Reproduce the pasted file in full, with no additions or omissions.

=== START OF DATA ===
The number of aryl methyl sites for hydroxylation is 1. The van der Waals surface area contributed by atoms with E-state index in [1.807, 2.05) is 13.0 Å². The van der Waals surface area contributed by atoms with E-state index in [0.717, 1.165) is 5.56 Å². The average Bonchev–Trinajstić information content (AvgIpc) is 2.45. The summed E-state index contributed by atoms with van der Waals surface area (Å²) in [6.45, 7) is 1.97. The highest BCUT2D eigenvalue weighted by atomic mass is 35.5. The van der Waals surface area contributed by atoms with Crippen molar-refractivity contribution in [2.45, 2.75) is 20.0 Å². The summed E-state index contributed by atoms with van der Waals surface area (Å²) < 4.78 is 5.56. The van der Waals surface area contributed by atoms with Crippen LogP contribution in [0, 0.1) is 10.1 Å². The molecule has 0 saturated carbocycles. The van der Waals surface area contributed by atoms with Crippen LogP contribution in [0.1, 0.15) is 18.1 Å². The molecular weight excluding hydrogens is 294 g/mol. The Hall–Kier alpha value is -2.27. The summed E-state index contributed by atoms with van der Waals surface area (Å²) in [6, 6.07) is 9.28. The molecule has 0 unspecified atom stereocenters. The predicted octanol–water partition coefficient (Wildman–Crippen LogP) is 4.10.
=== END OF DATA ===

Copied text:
The number of aryl methyl sites for hydroxylation is 1. The van der Waals surface area contributed by atoms with E-state index in [1.807, 2.05) is 13.0 Å². The van der Waals surface area contributed by atoms with E-state index in [0.717, 1.165) is 5.56 Å². The average Bonchev–Trinajstić information content (AvgIpc) is 2.45. The summed E-state index contributed by atoms with van der Waals surface area (Å²) in [6.45, 7) is 1.97. The highest BCUT2D eigenvalue weighted by atomic mass is 35.5. The van der Waals surface area contributed by atoms with Crippen molar-refractivity contribution in [2.45, 2.75) is 20.0 Å². The summed E-state index contributed by atoms with van der Waals surface area (Å²) < 4.78 is 5.56. The van der Waals surface area contributed by atoms with Crippen LogP contribution in [0, 0.1) is 10.1 Å². The molecule has 0 saturated carbocycles. The van der Waals surface area contributed by atoms with Crippen LogP contribution in [0.1, 0.15) is 18.1 Å². The molecular weight excluding hydrogens is 294 g/mol. The Hall–Kier alpha value is -2.27. The summed E-state index contributed by atoms with van der Waals surface area (Å²) in [6, 6.07) is 9.28. The molecule has 0 unspecified atom stereocenters. The predicted octanol–water partition coefficient (Wildman–Crippen LogP) is 4.10.